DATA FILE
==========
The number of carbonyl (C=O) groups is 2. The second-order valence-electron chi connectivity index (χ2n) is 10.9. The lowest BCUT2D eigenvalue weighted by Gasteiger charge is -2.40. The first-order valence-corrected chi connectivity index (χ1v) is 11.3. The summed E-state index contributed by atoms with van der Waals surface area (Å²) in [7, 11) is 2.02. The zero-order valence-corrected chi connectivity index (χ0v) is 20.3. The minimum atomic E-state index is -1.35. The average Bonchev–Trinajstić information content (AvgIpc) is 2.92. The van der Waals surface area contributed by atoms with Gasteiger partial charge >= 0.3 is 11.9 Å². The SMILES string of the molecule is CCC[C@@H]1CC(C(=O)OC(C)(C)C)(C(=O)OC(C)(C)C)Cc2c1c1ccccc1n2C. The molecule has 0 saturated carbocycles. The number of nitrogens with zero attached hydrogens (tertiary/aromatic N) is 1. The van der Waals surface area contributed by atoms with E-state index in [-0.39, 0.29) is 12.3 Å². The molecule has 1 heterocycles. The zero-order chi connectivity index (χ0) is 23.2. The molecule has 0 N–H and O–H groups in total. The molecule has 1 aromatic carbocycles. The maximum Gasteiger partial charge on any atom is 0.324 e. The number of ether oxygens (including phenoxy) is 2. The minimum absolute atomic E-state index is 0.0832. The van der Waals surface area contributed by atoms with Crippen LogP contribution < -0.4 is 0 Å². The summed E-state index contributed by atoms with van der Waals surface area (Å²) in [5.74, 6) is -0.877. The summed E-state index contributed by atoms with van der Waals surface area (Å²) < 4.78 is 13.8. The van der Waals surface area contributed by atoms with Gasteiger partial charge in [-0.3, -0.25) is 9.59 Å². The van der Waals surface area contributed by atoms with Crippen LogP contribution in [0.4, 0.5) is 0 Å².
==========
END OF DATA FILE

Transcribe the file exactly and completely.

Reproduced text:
The number of carbonyl (C=O) groups is 2. The second-order valence-electron chi connectivity index (χ2n) is 10.9. The lowest BCUT2D eigenvalue weighted by Gasteiger charge is -2.40. The first-order valence-corrected chi connectivity index (χ1v) is 11.3. The summed E-state index contributed by atoms with van der Waals surface area (Å²) in [7, 11) is 2.02. The zero-order valence-corrected chi connectivity index (χ0v) is 20.3. The minimum atomic E-state index is -1.35. The average Bonchev–Trinajstić information content (AvgIpc) is 2.92. The van der Waals surface area contributed by atoms with Gasteiger partial charge >= 0.3 is 11.9 Å². The SMILES string of the molecule is CCC[C@@H]1CC(C(=O)OC(C)(C)C)(C(=O)OC(C)(C)C)Cc2c1c1ccccc1n2C. The molecule has 0 saturated carbocycles. The number of nitrogens with zero attached hydrogens (tertiary/aromatic N) is 1. The van der Waals surface area contributed by atoms with E-state index in [-0.39, 0.29) is 12.3 Å². The molecule has 1 heterocycles. The zero-order chi connectivity index (χ0) is 23.2. The molecule has 0 N–H and O–H groups in total. The molecule has 1 aromatic carbocycles. The maximum Gasteiger partial charge on any atom is 0.324 e. The number of ether oxygens (including phenoxy) is 2. The minimum absolute atomic E-state index is 0.0832. The van der Waals surface area contributed by atoms with Crippen LogP contribution < -0.4 is 0 Å². The summed E-state index contributed by atoms with van der Waals surface area (Å²) in [5.74, 6) is -0.877. The summed E-state index contributed by atoms with van der Waals surface area (Å²) < 4.78 is 13.8. The van der Waals surface area contributed by atoms with Gasteiger partial charge in [-0.3, -0.25) is 9.59 Å². The van der Waals surface area contributed by atoms with Crippen LogP contribution in [0.4, 0.5) is 0 Å².